My Racetrack is just that. A Racetrack. You can't race it (yet) because I had trouble with collision detection, but I wanted to share it anyway.
This is my first Python script using
argparse instead of
sys for argument handling. I'm especially interested in whether the way I implemented it is up to par.
The way it's structured is probably not the best either and as always I'm not too fond of my naming. I stuck to
-w for reading and writing because it seemed intuitive, but deeper in the code
save_state are used. I'm not sure this is acceptable and which of both I should stick with (if any of those at all).
Under the argument parsing I have a couple of
BOLD_SNAKE_CASE variables which are pseudo constants. There's probably a better way to do this. Some of those can be freely changed by the user, others shouldn't. I think it's self explanatory enough, but feel free to comment.
As said, it was supposed to be part of an actual Racetrack-game. So extendability is important. I like extra features, but those are a pain in the behind to implement if the code isn't modular.
import numpy as np import matplotlib.pyplot as plt import shapely.geometry as sg from argparse import ArgumentParser from descartes.patch import PolygonPatch from cPickle import load, dump # Argument handling parser = ArgumentParser(description='Racetrack') parser.add_argument( 'InnerAmplitude', type=float, help='For example 0.1' ) parser.add_argument( 'OuterAmplitude', type=float, help='For example 0.2, should be higher than InnerAmplitude' ) parser.add_argument( "-v", "--verbose", action="store_true", help="increase output verbosity" ) mutex = parser.add_mutually_exclusive_group() mutex.add_argument( "-r", "--read", action="store_true", help="read state from file" ) mutex.add_argument( "-w", "--write", action="store_true", help="write state from file" ) args = parser.parse_args() # Define size of inner and outer bounds, between those is the Racetrack INNER_AMPLITUDE = args.InnerAmplitude OUTER_AMPLITUDE = args.OuterAmplitude DIAMETER = OUTER_AMPLITUDE - INNER_AMPLITUDE SIZE = 1.5 OUTER_WIDTH = 2 MINIMUM_POINTS = 5 MAXIMUM_POINTS = 15 LOAD_FILE = "state_file" SAVE_FILE = LOAD_FILE def load_state(): with open(LOAD_FILE, "r") as file: np.random.set_state(load(file)) def save_state(): with open(SAVE_FILE, "w") as file: dump(np.random.get_state(), file) # Possibility to fix seed if args.verbose: print (np.random.get_state()) if args.read: load_state() elif args.write: save_state() # A function to produce a pseudo-random polygon def random_polygon(): nr_points = np.random.randint(MINIMUM_POINTS, MAXIMUM_POINTS) angle = np.sort(np.random.rand(nr_points) * 2 * np.pi) dist = 0.3 * np.random.rand(nr_points) + 0.5 return np.vstack((np.cos(angle)*dist, np.sin(angle)*dist)).T # Base polygon poly = random_polygon() # Create a shapely ring object from base polygon inner_ring = sg.LinearRing(poly) outer_ring_inside = inner_ring.parallel_offset(DIAMETER, 'right', join_style=2, mitre_limit=10.) outer_ring_outside = inner_ring.parallel_offset(OUTER_WIDTH * DIAMETER, 'right', join_style=2, mitre_limit=10.) # Revert the third ring. This is necessary to use it to produce a hole outer_ring_outside.coords = list(outer_ring_outside.coords)[::-1] # Inner and outer polygon inner_poly = sg.Polygon(inner_ring) outer_poly = sg.Polygon(outer_ring_inside, [outer_ring_outside]) # Create the figure fig, ax = plt.subplots(1) # Convert inner and outer polygon to matplotlib patches and add them to the axes ax.add_patch(PolygonPatch(inner_poly, facecolor=(0, 1, 0, 0.4), edgecolor=(0, 1, 0, 1), linewidth=3)) ax.add_patch(PolygonPatch(outer_poly, facecolor=(1, 0, 0, 0.4), edgecolor=(1, 0, 0, 1), linewidth=3)) # Finalization ax.set_aspect(1) plt.title("Racetrack") plt.axis([-SIZE, SIZE, -SIZE, SIZE]) plt.grid() plt.show()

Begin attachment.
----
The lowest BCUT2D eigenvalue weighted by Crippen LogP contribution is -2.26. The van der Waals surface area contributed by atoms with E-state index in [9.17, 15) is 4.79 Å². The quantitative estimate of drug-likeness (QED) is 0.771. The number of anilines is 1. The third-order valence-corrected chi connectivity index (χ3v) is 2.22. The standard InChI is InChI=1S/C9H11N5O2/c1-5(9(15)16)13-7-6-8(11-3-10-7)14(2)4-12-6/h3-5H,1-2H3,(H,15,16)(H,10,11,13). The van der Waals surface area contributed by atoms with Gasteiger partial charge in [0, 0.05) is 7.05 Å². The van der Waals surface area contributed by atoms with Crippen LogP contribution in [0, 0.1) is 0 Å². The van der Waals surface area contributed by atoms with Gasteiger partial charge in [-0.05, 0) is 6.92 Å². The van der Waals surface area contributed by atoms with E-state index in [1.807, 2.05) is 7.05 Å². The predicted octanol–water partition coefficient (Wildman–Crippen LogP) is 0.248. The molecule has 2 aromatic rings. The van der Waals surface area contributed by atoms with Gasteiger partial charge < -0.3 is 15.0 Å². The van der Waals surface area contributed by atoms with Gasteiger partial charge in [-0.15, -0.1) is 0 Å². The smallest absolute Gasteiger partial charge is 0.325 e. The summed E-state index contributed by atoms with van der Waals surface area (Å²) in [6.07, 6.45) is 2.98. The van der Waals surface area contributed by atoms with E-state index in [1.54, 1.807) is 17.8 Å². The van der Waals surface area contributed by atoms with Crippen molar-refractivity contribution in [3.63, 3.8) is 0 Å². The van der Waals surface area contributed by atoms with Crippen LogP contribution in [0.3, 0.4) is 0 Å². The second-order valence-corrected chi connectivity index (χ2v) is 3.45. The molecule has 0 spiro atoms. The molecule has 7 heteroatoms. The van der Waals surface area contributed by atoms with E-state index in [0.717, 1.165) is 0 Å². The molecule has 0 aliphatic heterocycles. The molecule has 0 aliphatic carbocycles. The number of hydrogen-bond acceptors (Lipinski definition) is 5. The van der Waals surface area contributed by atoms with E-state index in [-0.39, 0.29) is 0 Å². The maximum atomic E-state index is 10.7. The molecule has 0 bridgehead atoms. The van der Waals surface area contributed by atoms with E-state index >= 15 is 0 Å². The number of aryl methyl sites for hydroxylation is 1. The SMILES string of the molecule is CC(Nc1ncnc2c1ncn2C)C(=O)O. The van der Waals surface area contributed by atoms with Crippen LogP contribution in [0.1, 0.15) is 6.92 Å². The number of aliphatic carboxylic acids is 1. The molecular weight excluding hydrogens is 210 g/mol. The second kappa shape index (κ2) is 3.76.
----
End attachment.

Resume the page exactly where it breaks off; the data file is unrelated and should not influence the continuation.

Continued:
python racetrack.py -w 0.1 0.25
Not all tracks are playable, since there is nothing checking whether the angles are too sharp. This isn't considered a problem at the moment.